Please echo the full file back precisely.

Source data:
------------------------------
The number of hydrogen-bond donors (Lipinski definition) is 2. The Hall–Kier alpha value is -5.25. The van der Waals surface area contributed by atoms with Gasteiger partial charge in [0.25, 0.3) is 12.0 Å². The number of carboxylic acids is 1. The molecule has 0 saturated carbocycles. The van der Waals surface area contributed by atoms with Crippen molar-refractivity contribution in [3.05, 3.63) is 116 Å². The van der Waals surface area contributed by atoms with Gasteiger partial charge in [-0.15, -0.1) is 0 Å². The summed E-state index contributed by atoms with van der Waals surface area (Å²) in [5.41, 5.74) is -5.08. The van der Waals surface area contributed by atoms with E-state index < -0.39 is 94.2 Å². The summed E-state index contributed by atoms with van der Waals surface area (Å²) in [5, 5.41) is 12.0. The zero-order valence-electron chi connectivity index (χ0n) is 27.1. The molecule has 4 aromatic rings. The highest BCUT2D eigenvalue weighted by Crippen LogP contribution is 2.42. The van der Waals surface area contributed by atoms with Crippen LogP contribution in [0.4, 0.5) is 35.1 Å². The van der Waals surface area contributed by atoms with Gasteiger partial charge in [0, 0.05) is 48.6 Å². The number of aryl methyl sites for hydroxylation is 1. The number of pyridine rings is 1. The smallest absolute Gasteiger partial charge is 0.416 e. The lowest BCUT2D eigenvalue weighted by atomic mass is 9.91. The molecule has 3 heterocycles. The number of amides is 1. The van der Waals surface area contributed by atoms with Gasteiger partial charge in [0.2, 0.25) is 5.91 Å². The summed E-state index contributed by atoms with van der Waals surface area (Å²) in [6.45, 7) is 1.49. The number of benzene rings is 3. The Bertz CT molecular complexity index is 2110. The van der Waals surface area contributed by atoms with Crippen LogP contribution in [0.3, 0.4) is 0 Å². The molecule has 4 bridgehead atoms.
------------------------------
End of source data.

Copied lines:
The number of hydrogen-bond donors (Lipinski definition) is 2. The Hall–Kier alpha value is -5.25. The van der Waals surface area contributed by atoms with Gasteiger partial charge in [0.25, 0.3) is 12.0 Å². The number of carboxylic acids is 1. The molecule has 0 saturated carbocycles. The van der Waals surface area contributed by atoms with Crippen molar-refractivity contribution in [3.05, 3.63) is 116 Å². The van der Waals surface area contributed by atoms with Gasteiger partial charge in [-0.15, -0.1) is 0 Å². The summed E-state index contributed by atoms with van der Waals surface area (Å²) in [5.41, 5.74) is -5.08. The van der Waals surface area contributed by atoms with E-state index < -0.39 is 94.2 Å². The summed E-state index contributed by atoms with van der Waals surface area (Å²) in [5, 5.41) is 12.0. The zero-order valence-electron chi connectivity index (χ0n) is 27.1. The molecule has 4 aromatic rings. The highest BCUT2D eigenvalue weighted by Crippen LogP contribution is 2.42. The van der Waals surface area contributed by atoms with Crippen LogP contribution in [0.4, 0.5) is 35.1 Å². The van der Waals surface area contributed by atoms with Gasteiger partial charge in [0, 0.05) is 48.6 Å². The number of aryl methyl sites for hydroxylation is 1. The number of pyridine rings is 1. The smallest absolute Gasteiger partial charge is 0.416 e. The lowest BCUT2D eigenvalue weighted by atomic mass is 9.91. The molecule has 3 heterocycles. The number of amides is 1. The van der Waals surface area contributed by atoms with Gasteiger partial charge in [0.2, 0.25) is 5.91 Å². The summed E-state index contributed by atoms with van der Waals surface area (Å²) in [6.45, 7) is 1.49. The number of benzene rings is 3. The Bertz CT molecular complexity index is 2110. The van der Waals surface area contributed by atoms with Crippen LogP contribution in [0.3, 0.4) is 0 Å². The molecule has 4 bridgehead atoms.